In the case of traditional whole life, both the death benefit and the premium are designed to stay the same (level) throughout the life of the policy. The cost per $1,000 of benefit increases as the insured person ages, and it obviously gets very high when the insured lives to 80 and beyond. The insurance company could charge a premium that increases each year, but that would make it very hard for most people to afford life insurance at advanced ages. So the company keeps the premium level by charging a premium that, in the early years, is higher than what’s needed to pay claims, investing that money, and then using it to supplement the level premium to help pay the cost of life insurance for older people.

By law, when these “overpayments” reach a certain amount, they must be available to the policyholder as a cash value if he or she decides not to continue with the original plan. The cash value is an alternative, not an additional, benefit under the policy.

In the 1970s and 1980s, life insurance companies introduced two variations on the traditional whole life product—universal life insurance and variable universal life insurance.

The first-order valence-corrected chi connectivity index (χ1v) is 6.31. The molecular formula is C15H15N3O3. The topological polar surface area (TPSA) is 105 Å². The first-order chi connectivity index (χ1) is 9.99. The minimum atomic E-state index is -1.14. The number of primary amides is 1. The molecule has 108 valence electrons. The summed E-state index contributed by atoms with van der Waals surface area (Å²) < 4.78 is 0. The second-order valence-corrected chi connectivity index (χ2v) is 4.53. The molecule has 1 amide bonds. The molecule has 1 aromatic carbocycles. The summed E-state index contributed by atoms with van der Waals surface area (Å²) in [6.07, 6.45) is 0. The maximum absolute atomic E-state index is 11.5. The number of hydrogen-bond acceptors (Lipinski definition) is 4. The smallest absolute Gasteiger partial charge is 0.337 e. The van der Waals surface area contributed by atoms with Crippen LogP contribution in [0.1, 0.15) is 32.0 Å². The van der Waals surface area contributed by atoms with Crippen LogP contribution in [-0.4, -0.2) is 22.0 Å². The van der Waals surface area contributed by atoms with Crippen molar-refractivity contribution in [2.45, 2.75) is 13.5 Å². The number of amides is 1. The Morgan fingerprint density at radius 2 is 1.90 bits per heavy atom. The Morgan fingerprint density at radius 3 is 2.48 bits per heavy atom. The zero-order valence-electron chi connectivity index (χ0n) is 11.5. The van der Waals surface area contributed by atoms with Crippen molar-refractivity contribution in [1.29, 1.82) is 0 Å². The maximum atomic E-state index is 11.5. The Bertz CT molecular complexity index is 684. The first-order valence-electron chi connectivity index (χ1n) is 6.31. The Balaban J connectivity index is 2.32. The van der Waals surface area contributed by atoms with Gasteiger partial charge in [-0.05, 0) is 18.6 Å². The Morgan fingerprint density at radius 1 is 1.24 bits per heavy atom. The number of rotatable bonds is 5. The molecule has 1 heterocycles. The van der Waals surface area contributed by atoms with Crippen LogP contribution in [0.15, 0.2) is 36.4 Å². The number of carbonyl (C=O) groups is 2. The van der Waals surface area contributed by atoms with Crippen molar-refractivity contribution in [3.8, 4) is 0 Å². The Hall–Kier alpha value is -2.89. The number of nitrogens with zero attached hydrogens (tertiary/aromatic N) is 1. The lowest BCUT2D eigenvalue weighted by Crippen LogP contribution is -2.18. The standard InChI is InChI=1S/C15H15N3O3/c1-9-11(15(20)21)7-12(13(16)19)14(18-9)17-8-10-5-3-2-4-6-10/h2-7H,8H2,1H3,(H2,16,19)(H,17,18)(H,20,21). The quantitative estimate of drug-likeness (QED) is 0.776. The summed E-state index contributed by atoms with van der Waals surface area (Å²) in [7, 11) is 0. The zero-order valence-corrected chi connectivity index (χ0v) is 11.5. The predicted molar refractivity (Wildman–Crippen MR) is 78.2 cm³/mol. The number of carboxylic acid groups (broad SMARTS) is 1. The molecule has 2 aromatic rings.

For more on the different types of whole life/permanent insurance, click here.

What are the different types of permanent policies?

  • Whole or ordinary life
    This is the most common type of permanent insurance policy. It offers a death benefit along with cash value. If you pick this type of life insurance policy, you are agreeing to pay a certain amount in premiums on a regular basis for a specific death benefit. The savings element would grow based on dividends the company pays to you.